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Loop-On-Ground Antenna

Discussion in 'Antennas, Feedlines, Towers & Rotors' started by AI5DH, Aug 1, 2018.

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  1. N3DT

    N3DT Ham Member QRZ Page

    I've got a dog fence underground wire (surrounds about 4-5 acres) that I've been thinking about pressing into service as a loop underground (LUG). I actually have some RG6 running up to where the wire connects to the dog transmitter, but I haven't done anything. I did get some binocular cores to make a 9:1 transformer, but just haven't gotten around to it yet. But I'm wondering since I live in the boonies and the noise floor is so low here I may not get anything from it. I tried a small loop once and that was a total failure compared to my 65' dipoles and H DoubleBays. Noise floor level is not an issue for me.
  2. AI5DH

    AI5DH Ham Member QRZ Page

    OK then IMO you are not a candidate for LoG as you have plenty of room and low noise environment. Having said that real easy to test. Take a radio out and hook it up crudely and see what happens.
  3. AI5DH

    AI5DH Ham Member QRZ Page

    Not sure I am the right person to answer all your questions or not. I am an electrical engineer, but EE's are a bit like doctors in that they specialize. You would not go to a Proctologist for a brain tumor. Well come to think of it, I know a few here that should. But I will give it a try. Start with this document as it entails exactly what you are trying to do.

    I am a simple man and I use a KISS design practices (keep it simple stupid). The first two pieces of data you need to know:
    1. Lowest operating frequency in KHz. (500 KHz in this example)
    2. Impedance of the antenna. Will be used to calculate XL of the coil impedance (450 Ohms in this example)

    These two bits of data determine everything. Get it right and the rest pretty much takes care of itself. First step is to find XL where XL is the impedance of the coil winding in Ohms.

    XL = minimum of 4 x Antenna Impedance.

    It can be 5 or 10 times higher, but 4 is minimum and determined by lowest operation frequency. Get that right and higher frequencies take care of themselves. So XL = 4 x 450 Ohms = 1800 Ohms = XL. Easy peasy so far.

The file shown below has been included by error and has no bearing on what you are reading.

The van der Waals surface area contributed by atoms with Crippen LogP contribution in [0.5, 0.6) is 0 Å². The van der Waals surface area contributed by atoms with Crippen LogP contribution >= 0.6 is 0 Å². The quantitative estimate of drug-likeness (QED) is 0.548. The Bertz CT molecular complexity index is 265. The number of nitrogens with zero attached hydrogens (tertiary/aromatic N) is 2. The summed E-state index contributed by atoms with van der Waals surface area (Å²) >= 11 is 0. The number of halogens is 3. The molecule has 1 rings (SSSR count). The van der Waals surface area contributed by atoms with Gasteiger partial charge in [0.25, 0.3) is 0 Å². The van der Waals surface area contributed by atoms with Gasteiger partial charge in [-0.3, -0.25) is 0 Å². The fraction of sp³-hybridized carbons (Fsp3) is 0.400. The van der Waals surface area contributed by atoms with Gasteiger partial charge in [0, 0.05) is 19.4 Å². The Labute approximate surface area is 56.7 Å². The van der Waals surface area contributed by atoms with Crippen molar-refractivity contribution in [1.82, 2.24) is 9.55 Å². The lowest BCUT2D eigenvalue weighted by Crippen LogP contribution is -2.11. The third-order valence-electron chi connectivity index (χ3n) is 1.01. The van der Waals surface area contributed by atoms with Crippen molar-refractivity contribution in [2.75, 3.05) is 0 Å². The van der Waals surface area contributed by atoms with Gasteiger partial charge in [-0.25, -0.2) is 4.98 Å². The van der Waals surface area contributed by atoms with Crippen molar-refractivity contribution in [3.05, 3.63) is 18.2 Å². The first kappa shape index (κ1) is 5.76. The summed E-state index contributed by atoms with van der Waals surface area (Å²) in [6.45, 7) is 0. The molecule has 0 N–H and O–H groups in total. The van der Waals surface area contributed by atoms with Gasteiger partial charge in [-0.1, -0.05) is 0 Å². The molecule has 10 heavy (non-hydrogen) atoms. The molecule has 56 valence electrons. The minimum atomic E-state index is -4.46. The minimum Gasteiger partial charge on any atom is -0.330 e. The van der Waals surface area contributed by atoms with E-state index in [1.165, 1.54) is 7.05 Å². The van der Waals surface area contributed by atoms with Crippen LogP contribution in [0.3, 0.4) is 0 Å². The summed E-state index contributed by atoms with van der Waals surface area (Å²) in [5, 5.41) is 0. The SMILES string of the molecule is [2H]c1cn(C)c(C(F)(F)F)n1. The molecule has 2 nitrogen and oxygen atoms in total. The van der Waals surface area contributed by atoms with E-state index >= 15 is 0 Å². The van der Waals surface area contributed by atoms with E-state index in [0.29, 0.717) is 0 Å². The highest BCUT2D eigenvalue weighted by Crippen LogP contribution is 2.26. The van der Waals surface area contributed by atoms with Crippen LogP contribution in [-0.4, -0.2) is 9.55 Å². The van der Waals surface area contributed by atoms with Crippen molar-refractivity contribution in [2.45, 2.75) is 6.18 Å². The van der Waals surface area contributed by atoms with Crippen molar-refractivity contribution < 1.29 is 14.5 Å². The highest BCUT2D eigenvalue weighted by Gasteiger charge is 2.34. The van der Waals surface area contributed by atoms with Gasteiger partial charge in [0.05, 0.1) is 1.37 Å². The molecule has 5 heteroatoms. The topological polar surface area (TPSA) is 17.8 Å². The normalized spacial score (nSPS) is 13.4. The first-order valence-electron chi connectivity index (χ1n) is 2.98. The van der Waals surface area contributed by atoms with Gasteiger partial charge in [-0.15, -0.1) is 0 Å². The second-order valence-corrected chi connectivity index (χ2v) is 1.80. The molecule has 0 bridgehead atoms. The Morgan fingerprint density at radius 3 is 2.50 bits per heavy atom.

Next is to find the number of turns it will take, and to do that we must first solve for L or the inductance coil.

    L = XL/6.28f

    Where L= Inductance in millihenries XL=Reactance in ohms, f=Lowest frequency of operation in kHz. So 1800 / 6.28 x 500 = 1800 / 3140 = .573 mh. That is a huge inductance FWIW. Still easy peasy

    OK now we are ready to determine how many windings it is going to take, and to do that requires a bit of homework. This is where selecting the right Core Mix and physical size of the Toroid doughnut comes into play. Let’s make it a bit easier on Core Mix. If you live in the world of 2 MHz to 30 MHZ it is as easy as Mix 43, and sometimes 73. However I am looking at 500 KHz and mix 75 is the best choice for 200 KHZ to 15 MHz. OK that takes care of Mix, I used 75. Now the hard part; what size doughnut or binocular is required?

    This gets into your question; can I use a small used Life Saver Candy sized doughnut since there is no real power involved in RX only antenna. Answer is NO in this example. You are right in that when TX power is involved, physical size and mass are major contributors to handle the heat involved. Requires thermal mass to handle power and heat. But we need a lot Inductance and that is also directly proportional to mass and physical size. Mix 75 has the highest Permeability Magnetism of all mixes, but lower frequency application restricted. The Constant Value we are looking for is AL in our doughnuts. So have a look at Fair-Rite Mix 75 Toroids and spot AL column. You will see later from the math I will need something on the order of 5000 and greater for AL. I selected Fair-Rite 5975007601. Not huge at 15 grams weight and .88-inch diameter. FWIW now go look at other core mix AL values and you will quickly understand why 75 is the only choice in this example. I am using AL =6100

    OK to find windings required:

    N = 1000 x Square Root L/AL

    Where number of turns required (N) is equal to 1000 times the square root of the Inductance (L) divided by the constant AL. So here we go:

    N = 1000 Square Root.573 / 6100 = 1000 Square Root.000093934 = 1000 x .009691977 = 9.69 turns minimum. OK 9.69 is not a whole number, so at a minimum need to bump that up to 10 turns. However in this example 10 turns does not work great because we want a 9:1 impedance ratio for a 50 or 75 ohm coax, and that works out to a Turn Ratio of 3:1 (Square Root of Impdeance Ratio). So if we bump up to 12 Turns (greater than 4x requirement is a good thing) works out perfectly with a secondary of 4 Turns.